Monday morning and I’m stumbling down the straight and narrow, not doing my best in fighting the good fight of faithful living. I am tired, sad, and angry as I read the news about my town, my country, and the world. Aimlessly flipping pages in my Bible landed me at Romans 8:35-39, which tells me that not “tribulation, distress, persecution, famine, nakedness, peril, or sword” can separate me from the love of my God, Who loved me first and Who is love. I suspect we all need this reminder today in the middle of our world gone mad. Since God is love (I John 4:8), then we can substitute Love for God in Scripture’s love chapter, I Corinthians 13:
God is patient and kind,
God believes, bears, hopes, and endures all things,
God never fails.
Although God is not a man, Jesus addressed God as “Father (the parent-in-charge).” And although fathers discipline their children and have expectations, they love them deeply. We are told to go and sin no more (John 8:11); we are charged to work out our salvation (Philippians 2:12-13); but it begins and ends with Love. I daresay we’re like Eyeore, walking around with a constantly dripping cloud of love over us (only happier!).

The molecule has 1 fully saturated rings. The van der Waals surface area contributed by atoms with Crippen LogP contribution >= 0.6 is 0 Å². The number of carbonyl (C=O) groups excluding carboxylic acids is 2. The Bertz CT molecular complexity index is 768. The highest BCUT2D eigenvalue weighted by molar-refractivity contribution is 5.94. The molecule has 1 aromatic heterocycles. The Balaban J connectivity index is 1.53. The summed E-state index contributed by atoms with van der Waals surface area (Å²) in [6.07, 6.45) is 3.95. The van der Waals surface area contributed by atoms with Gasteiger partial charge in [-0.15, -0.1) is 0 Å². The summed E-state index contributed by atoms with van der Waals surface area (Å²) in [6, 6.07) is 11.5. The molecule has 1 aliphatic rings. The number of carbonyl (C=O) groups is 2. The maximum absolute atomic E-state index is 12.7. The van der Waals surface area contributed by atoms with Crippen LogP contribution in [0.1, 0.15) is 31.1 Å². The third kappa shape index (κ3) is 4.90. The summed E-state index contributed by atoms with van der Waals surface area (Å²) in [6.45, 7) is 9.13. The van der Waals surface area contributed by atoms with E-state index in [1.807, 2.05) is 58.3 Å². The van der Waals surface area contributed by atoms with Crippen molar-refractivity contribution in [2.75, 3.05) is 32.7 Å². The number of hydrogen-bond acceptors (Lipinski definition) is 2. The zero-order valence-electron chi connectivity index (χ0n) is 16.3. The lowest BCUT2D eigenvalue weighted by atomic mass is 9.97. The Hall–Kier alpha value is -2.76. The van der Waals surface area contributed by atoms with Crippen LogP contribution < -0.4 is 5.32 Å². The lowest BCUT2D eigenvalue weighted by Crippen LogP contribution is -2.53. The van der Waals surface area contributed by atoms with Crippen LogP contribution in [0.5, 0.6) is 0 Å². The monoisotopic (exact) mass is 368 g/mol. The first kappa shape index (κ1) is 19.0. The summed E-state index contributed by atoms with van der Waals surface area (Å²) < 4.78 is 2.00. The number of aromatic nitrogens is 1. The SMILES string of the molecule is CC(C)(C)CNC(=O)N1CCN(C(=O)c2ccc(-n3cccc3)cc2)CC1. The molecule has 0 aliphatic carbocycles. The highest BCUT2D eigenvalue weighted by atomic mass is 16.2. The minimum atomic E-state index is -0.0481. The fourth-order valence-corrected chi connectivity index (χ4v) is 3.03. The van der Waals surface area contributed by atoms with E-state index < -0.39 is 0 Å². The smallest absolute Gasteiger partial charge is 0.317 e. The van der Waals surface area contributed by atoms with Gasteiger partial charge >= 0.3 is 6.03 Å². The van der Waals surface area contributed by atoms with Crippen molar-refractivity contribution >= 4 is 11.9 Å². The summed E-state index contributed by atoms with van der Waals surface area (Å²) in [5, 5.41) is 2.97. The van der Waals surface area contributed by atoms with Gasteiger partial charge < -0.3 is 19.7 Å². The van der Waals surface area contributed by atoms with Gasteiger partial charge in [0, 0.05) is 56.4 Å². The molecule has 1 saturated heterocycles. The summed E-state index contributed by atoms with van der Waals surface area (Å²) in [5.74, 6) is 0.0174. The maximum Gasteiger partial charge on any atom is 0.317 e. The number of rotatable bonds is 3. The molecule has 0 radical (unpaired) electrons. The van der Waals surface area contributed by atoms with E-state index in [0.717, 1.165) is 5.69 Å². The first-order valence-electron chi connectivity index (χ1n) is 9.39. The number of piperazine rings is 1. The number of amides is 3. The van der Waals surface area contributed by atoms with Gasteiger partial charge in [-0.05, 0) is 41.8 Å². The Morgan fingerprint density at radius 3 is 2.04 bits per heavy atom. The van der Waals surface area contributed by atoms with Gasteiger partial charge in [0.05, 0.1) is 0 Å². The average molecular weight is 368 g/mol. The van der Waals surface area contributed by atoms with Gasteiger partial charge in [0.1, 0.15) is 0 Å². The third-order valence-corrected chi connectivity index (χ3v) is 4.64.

Pope Emeritus Benedict XVI has written, “Christianity is not an intellectual packet of dogma. Christianity is a love story, a love affair with Christ.” When Jesus walked the earth, He loved people with God’s love: powerfully and gently, recklessly and pointed, joyfully and suffering, earthly and heavenly.
Look at a crucifix. Love.
Look at the altar as the priest raises our Lord’s Body. Love.
Look at God’s passion for His beloved (the book of Hosea). Love.
Look at Scriptural descriptions of heaven (Revelation 22:3-5 and I Corinthians 2:9). Love.
Today, please join me in taking a few minutes from our important labors to remember and to revel in how much we are loved. He loved us first. He loves us best. God is Love.
*Let God’s Light Shine Forth. Doubleday. 2005